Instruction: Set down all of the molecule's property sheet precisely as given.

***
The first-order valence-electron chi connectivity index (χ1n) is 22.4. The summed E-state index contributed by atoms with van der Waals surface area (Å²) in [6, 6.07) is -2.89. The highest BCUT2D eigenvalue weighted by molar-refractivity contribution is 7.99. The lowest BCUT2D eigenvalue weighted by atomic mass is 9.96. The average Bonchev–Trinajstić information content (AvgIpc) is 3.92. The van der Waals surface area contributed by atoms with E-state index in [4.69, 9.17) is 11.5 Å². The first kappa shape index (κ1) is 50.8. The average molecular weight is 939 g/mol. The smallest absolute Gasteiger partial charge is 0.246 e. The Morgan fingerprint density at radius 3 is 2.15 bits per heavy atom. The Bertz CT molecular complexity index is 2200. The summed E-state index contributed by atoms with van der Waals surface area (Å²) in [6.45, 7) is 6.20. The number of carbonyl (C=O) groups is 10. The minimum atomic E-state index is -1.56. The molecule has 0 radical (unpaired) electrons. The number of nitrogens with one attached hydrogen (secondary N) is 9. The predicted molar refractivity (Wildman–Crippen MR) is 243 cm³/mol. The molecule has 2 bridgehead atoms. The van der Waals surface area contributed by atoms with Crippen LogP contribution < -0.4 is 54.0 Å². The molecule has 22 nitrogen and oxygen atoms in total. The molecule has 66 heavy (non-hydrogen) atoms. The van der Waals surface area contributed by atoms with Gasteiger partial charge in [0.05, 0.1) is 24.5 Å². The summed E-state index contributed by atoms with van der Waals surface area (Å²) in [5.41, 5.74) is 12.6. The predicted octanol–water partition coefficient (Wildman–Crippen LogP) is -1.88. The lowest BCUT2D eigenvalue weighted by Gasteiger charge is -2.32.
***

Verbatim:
The first-order valence-electron chi connectivity index (χ1n) is 22.4. The summed E-state index contributed by atoms with van der Waals surface area (Å²) in [6, 6.07) is -2.89. The highest BCUT2D eigenvalue weighted by molar-refractivity contribution is 7.99. The lowest BCUT2D eigenvalue weighted by atomic mass is 9.96. The average Bonchev–Trinajstić information content (AvgIpc) is 3.92. The van der Waals surface area contributed by atoms with E-state index in [4.69, 9.17) is 11.5 Å². The first kappa shape index (κ1) is 50.8. The average molecular weight is 939 g/mol. The smallest absolute Gasteiger partial charge is 0.246 e. The Morgan fingerprint density at radius 3 is 2.15 bits per heavy atom. The Bertz CT molecular complexity index is 2200. The summed E-state index contributed by atoms with van der Waals surface area (Å²) in [6.45, 7) is 6.20. The number of carbonyl (C=O) groups is 10. The minimum atomic E-state index is -1.56. The molecule has 0 radical (unpaired) electrons. The number of nitrogens with one attached hydrogen (secondary N) is 9. The predicted molar refractivity (Wildman–Crippen MR) is 243 cm³/mol. The molecule has 2 bridgehead atoms. The van der Waals surface area contributed by atoms with Crippen LogP contribution < -0.4 is 54.0 Å². The molecule has 22 nitrogen and oxygen atoms in total. The molecule has 66 heavy (non-hydrogen) atoms. The van der Waals surface area contributed by atoms with Gasteiger partial charge in [0.05, 0.1) is 24.5 Å². The summed E-state index contributed by atoms with van der Waals surface area (Å²) in [5.41, 5.74) is 12.6. The predicted octanol–water partition coefficient (Wildman–Crippen LogP) is -1.88. The lowest BCUT2D eigenvalue weighted by Gasteiger charge is -2.32.